To be seventeen years of age in Columbus, Ohio was, almost by definition, to have no place to go. For several generations, the construction sites, parking lots, unlit alleys, and dead end streets in and around Columbus had provided sanctuary for high school youth intent on consuming controlled substances or consummating relationships but with nowhere to go where they could do so. Getting wasted in dark, lonely places where it was supposed that cops would never think of looking was standard Saturday night fare for guys who didn’t have dates. By doing so, Sammy, Billy, and Bo were carrying on a tradition about which they knew nothing, except for what they’d overheard of their fathers’ old war stories about what they’d done “back in the days.” Even the borrowing (that is, temporary theft) of one’s father’s car was part of the customary ritual.
“What the fuck are we gonna do tonight?,” Sammy wondered as he attached a roach clip to the joint.
“I don’t know about you two clowns, but I’m gonna get me some pussy,” Billy said with self-assurance.
Bo hooted: “Oh yeah. That sounds bitchin’.”
“Shit, jackoff, you fuckin’ couldn’t get pussy from your own fuckin’ sister,” Sammy countered.
“Oh yeah. You couldn’t get none from your dog.”
“Suck my dick.”
“Why? You a faggot?”
Sammy glowered at Bo, prepared to defend his manhood with fisticuffs, if necessary, but as expected, Bo backed off. “Hey, just messin’ with you, dude.”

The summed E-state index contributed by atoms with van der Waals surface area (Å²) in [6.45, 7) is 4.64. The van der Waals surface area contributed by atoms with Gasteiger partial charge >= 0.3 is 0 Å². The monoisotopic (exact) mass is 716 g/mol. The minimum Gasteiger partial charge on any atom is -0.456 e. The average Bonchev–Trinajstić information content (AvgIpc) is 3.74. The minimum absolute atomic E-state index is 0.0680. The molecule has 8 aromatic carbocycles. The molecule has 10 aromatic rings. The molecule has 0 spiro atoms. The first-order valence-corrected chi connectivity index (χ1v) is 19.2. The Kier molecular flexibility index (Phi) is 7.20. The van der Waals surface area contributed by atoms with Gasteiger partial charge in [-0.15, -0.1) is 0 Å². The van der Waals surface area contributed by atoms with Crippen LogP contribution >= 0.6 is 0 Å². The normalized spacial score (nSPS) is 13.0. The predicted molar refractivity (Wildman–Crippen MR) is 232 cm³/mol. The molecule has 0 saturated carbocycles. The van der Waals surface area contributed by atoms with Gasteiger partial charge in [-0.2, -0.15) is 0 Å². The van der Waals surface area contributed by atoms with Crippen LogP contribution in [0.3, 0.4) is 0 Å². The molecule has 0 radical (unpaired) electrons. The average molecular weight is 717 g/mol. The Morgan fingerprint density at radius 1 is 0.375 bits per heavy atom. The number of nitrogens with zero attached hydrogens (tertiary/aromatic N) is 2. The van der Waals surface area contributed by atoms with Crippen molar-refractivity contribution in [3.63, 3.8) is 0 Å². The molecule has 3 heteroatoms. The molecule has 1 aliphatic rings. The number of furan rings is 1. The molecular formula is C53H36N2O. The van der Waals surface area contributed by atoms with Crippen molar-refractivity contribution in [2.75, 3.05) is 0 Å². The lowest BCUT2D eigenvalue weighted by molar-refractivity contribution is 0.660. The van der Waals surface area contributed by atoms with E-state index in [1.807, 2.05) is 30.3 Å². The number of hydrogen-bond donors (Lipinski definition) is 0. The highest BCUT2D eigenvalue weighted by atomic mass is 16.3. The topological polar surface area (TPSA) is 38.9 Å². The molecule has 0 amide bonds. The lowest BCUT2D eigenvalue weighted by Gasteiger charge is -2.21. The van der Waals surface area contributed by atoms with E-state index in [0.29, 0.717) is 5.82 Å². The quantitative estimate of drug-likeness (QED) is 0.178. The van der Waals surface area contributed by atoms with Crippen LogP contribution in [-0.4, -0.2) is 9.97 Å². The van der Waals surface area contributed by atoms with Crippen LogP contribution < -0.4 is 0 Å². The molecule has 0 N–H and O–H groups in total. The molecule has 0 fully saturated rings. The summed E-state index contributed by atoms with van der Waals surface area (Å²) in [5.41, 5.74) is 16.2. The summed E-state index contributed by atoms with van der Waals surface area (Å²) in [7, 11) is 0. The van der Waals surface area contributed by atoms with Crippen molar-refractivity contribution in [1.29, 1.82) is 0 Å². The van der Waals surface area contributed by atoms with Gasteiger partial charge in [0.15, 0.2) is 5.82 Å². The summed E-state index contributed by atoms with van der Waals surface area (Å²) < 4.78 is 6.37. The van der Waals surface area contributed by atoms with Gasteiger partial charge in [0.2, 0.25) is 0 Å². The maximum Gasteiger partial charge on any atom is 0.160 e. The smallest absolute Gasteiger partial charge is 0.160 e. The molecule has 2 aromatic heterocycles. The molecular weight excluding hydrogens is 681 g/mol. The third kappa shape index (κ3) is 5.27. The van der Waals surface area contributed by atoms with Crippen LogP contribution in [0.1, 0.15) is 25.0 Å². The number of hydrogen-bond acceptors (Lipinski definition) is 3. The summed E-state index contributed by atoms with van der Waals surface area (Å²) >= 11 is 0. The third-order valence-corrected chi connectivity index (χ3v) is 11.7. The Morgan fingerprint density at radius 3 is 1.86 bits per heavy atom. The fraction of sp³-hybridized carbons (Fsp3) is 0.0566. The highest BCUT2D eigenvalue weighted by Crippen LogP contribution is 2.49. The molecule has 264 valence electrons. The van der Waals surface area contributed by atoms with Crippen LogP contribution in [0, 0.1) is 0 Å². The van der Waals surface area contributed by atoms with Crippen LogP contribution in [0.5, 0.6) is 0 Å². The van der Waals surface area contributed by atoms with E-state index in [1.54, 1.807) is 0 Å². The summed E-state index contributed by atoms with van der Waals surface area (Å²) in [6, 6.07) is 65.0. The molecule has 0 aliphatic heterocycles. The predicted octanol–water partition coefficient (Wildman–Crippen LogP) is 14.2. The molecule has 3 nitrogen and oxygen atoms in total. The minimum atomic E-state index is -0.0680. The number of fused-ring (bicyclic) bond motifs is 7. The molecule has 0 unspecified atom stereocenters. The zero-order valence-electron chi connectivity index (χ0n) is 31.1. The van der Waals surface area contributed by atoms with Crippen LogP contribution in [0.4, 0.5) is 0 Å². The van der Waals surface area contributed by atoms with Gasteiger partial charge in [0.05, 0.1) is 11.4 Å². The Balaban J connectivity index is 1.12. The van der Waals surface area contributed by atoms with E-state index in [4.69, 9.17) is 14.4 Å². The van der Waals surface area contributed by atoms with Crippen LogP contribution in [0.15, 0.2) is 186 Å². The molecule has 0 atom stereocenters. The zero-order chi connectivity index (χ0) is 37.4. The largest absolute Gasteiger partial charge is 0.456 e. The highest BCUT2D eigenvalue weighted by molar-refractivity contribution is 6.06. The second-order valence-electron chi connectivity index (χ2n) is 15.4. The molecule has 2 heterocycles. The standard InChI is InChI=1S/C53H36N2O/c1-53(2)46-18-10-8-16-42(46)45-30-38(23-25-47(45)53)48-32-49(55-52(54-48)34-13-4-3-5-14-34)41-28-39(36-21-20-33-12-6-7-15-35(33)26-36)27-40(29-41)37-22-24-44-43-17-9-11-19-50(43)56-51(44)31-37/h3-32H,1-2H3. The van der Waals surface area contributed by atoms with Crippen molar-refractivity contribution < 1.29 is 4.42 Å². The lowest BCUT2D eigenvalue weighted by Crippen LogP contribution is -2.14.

Billy was losing patience with their shenanigans. “Cut it out or you’ll both be jackin’ off tonight,” he threatened. “We need a plan. Let’s cruise by DeSales High. There’s a dance there tonight. We can pick up some Catholic chicks. They’ll blow ya, if ya get them wasted first. Bo – how much more pot d’ya got?”
“Dude, that was the last joint that we just smoked.”
Sammy howled, “Motherfucker. You’re holdin’ out on us.”
Bo retorted, “Eat me. You never bring any weed.”
“Fucker. You fuckin’ want t’ be startin’ somethin’?”
“And you bogart-ed that last joint, suckhole.”
“Let’s take this outside, right now.”
Billy slapped the dashboard. “Shut up! You two sound like Cheech and fuckin’ Chong. Let’s get serious now.” He inspected the bottle of Seagram’s. “There’s not enough booze left to get a chick skanky. Whose got money?”
Sammy: “All I got is five bucks and my old man’s credit card.”
“Hmmm,” Billy tried to imagine how the credit card might be useful. “Does the liquor store take credit cards?”
“No fuckin’ way! Dude, that’s only for gas, and the old man will know if I use if it for somethin’ else.”
“Then have you got any money, Bobo?”
Bo hated to be called that, but Billy could and did. “I got fired from Dunkin’ Donuts last week, remember? I spent my whole last paycheck on the weed that we just smoked.”
“Fuckin’ dickhead,” Sammy commented. “What’d you think they’d do if they caught you smokin’ in the john? Give you the employee of the month award?”
“Kiss my ass.”